Therefore, the results of our research could be very useful in some specific areas of intervention, such as improving the services and resources that it currently provides to students with a disability or functional diversity. The UOC offers curricular adaptations aimed at making learning activities and the pace of work more flexible and developing a personalized assessment model. Furthermore, the resources are presented in a variety of formats to ensure they are accessible for all students and a great deal of work has been done to improve the accessibility of the virtual campus.
However, the results of the study suggest that it is also important to continue working to strengthen more direct interaction between students, academic staff and the support services. In addition, it is essential to promote communication between the various actors that make up the University staff. Accordingly, the ultimate goal must be to develop and enhance mechanisms to coordinate the improvement of academic support, diversify teaching strategies and implement curriculum adaptations.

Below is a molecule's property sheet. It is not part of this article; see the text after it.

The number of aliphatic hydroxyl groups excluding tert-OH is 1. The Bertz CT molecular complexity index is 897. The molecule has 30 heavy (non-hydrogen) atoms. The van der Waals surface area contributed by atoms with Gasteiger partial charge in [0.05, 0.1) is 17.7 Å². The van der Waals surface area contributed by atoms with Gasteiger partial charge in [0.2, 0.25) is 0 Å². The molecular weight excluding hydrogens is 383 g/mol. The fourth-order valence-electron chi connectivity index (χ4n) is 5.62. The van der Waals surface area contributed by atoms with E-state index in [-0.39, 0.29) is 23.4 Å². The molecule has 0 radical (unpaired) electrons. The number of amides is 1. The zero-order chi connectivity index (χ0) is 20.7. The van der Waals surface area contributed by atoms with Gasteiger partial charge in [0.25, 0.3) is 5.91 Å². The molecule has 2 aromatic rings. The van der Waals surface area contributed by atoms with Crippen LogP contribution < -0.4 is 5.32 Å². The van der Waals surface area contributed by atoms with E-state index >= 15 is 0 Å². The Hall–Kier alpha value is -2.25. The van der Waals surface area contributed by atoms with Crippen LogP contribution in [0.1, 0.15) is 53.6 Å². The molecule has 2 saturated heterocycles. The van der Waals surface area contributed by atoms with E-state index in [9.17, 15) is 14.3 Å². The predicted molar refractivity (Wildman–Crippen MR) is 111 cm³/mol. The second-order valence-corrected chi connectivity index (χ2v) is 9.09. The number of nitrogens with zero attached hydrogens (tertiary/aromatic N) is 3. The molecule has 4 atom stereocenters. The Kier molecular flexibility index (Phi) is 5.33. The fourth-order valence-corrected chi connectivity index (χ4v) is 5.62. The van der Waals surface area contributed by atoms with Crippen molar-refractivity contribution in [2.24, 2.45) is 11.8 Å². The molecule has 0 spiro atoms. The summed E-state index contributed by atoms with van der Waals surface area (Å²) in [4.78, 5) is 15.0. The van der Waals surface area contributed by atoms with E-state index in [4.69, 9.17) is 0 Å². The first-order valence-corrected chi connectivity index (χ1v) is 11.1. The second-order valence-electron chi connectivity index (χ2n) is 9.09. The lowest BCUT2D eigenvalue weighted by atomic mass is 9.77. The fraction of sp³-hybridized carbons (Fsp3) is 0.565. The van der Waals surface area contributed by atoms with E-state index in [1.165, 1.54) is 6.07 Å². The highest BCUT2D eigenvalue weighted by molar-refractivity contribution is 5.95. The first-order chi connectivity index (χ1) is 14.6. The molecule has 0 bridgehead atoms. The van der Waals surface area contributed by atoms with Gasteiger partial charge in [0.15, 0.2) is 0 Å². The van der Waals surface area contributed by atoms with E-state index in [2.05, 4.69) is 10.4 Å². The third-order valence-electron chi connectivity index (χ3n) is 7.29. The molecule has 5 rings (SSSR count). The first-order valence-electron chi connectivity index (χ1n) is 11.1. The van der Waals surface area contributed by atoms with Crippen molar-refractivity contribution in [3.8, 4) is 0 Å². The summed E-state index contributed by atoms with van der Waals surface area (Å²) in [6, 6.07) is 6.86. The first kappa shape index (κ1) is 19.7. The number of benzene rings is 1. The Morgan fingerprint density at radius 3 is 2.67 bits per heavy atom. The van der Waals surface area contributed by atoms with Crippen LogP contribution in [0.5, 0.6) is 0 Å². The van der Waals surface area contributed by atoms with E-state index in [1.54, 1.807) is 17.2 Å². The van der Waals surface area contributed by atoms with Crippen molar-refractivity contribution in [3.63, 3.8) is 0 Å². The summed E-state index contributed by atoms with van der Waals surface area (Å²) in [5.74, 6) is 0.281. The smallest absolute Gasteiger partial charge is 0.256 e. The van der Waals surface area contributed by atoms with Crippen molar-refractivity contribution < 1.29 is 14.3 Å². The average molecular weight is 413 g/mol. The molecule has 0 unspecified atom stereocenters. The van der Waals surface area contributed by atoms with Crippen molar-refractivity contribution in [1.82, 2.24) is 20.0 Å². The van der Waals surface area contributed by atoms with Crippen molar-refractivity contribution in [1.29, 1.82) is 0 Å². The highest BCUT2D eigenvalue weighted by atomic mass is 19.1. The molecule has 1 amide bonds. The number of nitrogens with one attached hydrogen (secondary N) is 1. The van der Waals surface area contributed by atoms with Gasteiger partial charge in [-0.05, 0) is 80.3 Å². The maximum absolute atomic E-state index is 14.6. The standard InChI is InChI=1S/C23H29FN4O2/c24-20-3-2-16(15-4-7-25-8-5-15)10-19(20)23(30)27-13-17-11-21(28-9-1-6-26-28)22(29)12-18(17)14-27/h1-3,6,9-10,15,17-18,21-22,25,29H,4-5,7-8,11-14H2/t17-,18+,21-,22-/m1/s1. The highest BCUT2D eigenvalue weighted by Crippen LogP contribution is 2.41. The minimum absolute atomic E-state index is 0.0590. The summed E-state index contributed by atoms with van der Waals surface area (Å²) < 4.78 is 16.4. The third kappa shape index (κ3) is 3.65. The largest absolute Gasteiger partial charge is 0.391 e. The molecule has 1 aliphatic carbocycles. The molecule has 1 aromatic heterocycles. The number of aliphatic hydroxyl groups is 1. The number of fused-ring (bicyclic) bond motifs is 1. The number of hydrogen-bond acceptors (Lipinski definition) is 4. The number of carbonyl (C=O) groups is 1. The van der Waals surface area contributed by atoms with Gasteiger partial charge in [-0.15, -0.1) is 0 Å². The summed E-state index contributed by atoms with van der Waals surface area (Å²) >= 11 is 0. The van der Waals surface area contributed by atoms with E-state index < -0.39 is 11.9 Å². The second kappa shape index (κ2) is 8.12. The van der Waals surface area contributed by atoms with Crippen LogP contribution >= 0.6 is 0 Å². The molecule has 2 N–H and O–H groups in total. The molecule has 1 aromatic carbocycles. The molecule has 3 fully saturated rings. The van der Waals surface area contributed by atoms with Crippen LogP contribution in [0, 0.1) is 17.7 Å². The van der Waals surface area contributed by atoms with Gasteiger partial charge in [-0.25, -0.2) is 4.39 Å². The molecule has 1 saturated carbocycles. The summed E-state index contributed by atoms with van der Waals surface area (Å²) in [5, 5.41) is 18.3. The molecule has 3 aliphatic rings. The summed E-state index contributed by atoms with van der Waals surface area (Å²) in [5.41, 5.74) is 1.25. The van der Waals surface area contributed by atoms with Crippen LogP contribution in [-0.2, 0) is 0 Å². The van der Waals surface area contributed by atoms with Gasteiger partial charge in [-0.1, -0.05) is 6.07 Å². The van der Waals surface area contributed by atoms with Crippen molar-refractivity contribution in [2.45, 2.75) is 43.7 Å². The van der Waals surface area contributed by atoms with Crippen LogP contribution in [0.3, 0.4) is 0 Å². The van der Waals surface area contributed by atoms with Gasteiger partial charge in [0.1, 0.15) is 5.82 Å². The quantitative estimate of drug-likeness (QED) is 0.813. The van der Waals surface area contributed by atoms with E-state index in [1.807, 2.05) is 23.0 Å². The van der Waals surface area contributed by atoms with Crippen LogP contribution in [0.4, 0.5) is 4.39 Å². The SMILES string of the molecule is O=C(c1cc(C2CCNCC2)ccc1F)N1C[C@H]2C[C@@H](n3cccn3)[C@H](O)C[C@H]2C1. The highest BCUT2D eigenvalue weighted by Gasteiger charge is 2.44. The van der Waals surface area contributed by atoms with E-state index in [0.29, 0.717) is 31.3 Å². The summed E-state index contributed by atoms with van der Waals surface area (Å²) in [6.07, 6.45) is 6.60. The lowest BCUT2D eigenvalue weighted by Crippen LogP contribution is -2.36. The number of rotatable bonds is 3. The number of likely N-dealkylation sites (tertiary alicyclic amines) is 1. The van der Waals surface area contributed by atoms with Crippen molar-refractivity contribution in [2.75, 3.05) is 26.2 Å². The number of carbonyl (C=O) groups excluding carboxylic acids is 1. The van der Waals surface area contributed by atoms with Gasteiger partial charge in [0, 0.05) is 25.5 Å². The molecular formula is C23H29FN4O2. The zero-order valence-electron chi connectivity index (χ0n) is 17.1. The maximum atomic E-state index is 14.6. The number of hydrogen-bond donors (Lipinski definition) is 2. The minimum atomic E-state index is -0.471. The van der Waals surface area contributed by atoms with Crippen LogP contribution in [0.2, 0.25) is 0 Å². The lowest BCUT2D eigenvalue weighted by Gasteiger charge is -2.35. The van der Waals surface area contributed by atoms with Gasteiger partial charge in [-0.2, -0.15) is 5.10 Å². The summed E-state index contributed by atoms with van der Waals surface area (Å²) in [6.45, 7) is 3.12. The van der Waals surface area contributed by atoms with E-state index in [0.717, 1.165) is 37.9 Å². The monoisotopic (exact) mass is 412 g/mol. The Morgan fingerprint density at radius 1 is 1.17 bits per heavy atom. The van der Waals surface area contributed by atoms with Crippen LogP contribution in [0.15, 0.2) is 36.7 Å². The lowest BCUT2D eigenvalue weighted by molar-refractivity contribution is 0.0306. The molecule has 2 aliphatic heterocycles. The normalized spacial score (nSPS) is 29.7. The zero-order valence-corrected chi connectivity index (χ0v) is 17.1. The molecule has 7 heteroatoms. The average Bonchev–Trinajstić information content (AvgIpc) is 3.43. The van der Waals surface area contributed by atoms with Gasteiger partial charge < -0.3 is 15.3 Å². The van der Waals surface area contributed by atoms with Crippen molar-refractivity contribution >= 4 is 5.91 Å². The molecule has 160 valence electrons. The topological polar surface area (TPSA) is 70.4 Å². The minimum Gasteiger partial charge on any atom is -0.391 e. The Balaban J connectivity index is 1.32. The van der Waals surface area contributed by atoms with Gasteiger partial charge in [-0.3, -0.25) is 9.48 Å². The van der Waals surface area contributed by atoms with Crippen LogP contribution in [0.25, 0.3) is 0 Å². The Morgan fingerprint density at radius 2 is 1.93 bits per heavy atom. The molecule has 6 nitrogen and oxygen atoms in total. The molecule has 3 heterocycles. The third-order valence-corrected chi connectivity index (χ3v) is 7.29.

Meanwhile, we should not forget that the results of our systematic review could be useful to other universities that are either fully online or blend online and face-to-face activities. This would allow both decision-makers and members of faculty to implement scientific evidence-based improvement actions to foster inclusion in online learning, which is now more necessary than ever due to the health crisis. Given that online education is constantly evolving, it would be advisable for higher education institutions to continue with their projects to improve the accessibility and flexibility of their resources and learning environments. It would also be beneficial for them to continue working on the implementation of a range of educational psychology strategies designed to complement accessibility aspects with a view to offering better learning opportunities in line with the diversity of the student body.